Overall, I really enjoyed this book and am very glad I read it. It isn’t a book I’d ordinarily pick up, but I’m thankful I listened to the recommendations!

Next up, The Female Persuasion. What are you reading?

Callie leigh

Book Recommendation


Hello, World.

I love when you read a book that is so good you just cannot put it down. For me, the most recent read in this category was Amy Poeppel’s Small Admissions. Light, but also grounded in real adulthood issues, this read had me so intrigued I basically read it in two days. I started it, but it took me a little while to get into because I just wasn’t in the mood to read. Honestly, it was nothing against the book, I just felt tired after work so worked on other things. However, on Friday after work, I sat down to read a bit before bed. Then I found myself doing the inevitable “just one more chapter…just one more page” shenanigans until it was 1 a.m. and I could barely stay awake. When I woke up on Saturday I just read until it was finished.

To summarize, the novel focuses on Kate, a young woman who suffers a terrible heartbreak before the novel begins. The breakup affects various relationships in her life – her sister, her best friends, etc. Going from an ambitious graduate student to semi-permanently parked on the couch, her family is desperate to get her out of the house. When she takes a job, after somehow landing it despite a disastrous interview, things start looking up.

What I found most enjoyable about the novel was the cast of characters. Since Kate becomes an assistant admissions director at a prep school in New York (for middle schoolers), Poeppel creates robust, self-involved, nauseating, overbearing parents who had me laughing out loud. The depiction of those pageant parents for prep school admissions was so hilarious and, given Poeppel’s experience in admissions, pretty accurate. I’ve always been so intrigued by what actually goes on in admissions departments and it was fun to get a glimpse, even if it was for middle school, which I never applied to, thankfully.

I’ve seen some reviews of this novel that critique it for being too light. A review on said that though the novel addresses many issues, it never really penetrates beneath the surface. I disagree. While a lot of the issues aren’t explored super in depth, I think it would be inappropriate given the book. The book has so many characters and alternates point of view, so I appreciated that Poeppel gave enough character backstory that she was able to give each character closure by the end. I loathe when storylines develop, but then they become too complex and the writer doesn’t leave enough time to really tie up all loose ends. However, with this novel, I felt like each storyline and each person got their proper ending without it feeling rushed or incomplete.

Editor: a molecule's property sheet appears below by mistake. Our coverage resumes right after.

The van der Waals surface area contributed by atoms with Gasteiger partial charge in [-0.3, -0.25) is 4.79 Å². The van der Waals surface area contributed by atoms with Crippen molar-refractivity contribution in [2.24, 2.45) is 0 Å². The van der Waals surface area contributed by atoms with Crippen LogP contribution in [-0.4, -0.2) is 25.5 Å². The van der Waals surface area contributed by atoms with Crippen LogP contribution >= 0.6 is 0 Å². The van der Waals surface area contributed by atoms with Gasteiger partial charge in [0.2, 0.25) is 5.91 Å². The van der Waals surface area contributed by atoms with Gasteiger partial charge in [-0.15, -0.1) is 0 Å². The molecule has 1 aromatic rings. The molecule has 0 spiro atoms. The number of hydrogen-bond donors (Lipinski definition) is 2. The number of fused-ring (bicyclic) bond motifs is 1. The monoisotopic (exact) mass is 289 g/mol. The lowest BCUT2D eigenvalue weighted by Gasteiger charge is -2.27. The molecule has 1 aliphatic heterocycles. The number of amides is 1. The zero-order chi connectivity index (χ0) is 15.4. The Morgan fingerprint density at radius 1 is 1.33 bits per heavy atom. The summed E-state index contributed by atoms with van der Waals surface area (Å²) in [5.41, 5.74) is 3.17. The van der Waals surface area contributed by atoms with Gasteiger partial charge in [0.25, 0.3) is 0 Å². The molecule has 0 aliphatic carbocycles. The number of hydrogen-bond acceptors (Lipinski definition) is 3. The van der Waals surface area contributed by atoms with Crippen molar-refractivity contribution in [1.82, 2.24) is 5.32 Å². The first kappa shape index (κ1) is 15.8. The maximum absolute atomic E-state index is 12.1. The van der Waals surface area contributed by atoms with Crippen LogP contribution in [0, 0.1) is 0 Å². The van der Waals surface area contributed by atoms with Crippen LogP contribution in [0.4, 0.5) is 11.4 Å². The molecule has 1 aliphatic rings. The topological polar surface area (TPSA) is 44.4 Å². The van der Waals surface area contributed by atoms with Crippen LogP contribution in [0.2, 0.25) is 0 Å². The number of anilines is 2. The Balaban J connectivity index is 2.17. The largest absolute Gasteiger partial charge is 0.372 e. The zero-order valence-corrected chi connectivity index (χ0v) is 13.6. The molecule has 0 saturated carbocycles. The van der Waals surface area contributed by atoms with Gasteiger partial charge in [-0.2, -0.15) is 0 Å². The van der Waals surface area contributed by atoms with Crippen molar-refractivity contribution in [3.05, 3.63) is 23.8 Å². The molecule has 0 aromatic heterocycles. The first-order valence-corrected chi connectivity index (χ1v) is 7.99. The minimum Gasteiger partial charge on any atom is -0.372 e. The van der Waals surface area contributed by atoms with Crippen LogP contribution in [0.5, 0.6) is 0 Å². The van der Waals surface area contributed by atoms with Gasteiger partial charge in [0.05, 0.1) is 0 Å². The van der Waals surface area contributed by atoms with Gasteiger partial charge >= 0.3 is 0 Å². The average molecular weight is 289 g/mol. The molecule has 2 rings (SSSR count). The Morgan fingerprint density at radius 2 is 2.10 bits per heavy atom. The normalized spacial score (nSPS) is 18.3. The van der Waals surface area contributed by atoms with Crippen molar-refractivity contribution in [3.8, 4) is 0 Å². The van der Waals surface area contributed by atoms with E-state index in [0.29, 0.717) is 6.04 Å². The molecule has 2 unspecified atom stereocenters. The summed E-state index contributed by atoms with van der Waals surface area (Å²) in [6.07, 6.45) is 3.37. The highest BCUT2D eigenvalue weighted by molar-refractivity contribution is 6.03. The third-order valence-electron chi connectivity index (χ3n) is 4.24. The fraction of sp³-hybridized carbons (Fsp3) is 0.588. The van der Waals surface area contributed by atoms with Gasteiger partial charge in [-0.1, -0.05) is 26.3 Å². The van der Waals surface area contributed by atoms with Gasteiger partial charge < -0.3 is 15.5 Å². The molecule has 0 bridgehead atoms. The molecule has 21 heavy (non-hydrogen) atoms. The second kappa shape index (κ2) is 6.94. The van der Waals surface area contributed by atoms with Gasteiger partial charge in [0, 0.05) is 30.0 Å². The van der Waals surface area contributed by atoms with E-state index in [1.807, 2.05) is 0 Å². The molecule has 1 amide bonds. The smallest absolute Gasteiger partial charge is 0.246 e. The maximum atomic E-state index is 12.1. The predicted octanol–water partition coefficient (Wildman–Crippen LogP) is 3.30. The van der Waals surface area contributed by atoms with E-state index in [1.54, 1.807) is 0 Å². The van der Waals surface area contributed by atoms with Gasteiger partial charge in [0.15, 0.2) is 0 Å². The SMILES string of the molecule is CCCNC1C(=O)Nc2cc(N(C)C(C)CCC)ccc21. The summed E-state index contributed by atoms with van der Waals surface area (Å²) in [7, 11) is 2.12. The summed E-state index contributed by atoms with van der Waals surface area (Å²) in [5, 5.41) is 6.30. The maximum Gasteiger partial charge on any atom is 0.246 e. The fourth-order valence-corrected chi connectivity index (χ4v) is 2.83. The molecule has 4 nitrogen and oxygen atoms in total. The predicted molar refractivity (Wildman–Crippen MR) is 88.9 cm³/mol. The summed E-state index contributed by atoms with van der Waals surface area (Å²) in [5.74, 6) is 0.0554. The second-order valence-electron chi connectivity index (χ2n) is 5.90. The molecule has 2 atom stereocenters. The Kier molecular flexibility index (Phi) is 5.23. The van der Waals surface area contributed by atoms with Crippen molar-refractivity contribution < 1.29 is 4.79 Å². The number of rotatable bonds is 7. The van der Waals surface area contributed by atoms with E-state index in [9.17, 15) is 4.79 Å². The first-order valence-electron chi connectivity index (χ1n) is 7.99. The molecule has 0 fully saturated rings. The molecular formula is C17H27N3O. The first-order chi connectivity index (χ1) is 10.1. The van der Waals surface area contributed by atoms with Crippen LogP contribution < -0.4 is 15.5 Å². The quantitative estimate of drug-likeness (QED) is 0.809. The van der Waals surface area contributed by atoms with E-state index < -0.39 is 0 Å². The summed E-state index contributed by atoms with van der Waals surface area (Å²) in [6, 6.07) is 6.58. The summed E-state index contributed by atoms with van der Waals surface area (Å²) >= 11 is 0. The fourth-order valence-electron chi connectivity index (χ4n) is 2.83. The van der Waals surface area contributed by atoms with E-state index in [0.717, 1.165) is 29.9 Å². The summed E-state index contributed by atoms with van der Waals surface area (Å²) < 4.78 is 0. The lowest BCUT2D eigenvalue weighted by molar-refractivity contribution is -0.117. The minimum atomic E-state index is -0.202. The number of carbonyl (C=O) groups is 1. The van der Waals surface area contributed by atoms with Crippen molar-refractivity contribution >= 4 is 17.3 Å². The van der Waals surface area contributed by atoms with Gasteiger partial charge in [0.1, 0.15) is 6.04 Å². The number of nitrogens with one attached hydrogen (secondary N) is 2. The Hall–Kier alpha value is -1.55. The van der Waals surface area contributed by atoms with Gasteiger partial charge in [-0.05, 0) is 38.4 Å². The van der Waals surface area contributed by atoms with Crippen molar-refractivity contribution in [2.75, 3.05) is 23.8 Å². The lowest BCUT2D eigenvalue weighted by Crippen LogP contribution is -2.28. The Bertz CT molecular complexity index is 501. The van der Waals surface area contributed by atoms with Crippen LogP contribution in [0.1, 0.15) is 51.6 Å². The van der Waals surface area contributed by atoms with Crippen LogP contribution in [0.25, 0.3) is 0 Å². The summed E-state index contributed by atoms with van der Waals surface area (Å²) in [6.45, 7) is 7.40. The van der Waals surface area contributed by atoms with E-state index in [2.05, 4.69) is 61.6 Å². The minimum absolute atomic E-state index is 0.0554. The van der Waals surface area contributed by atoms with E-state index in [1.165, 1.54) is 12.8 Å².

In terms of characters, I felt Kate was super annoying and overreacting initially. However, I realized that part of her unsteady, desperate behavior was the result of heartbreak and the other part was not knowing who she was, which would explain why she was so awkward and acted like nothing in her life really fit. I loved the confidence she gained as the novel moved forward. Given the timeline of the novel, I also understand why some people felt Kate’s development moved a little too quickly at one point. However, I appreciated the arc, and probably wouldn’t have liked pages and pages of Kate lamenting her breakup. My least favorite character was Vicki. She was so obnoxious and definitely didn’t have her friends’ best interest at heart. Actually, my favorite part about her was when she owned how selfish she is.

I liked how witty this novel was and am eager to read more by Poeppel! If you’re looking for an end of summer, quick read, this is it!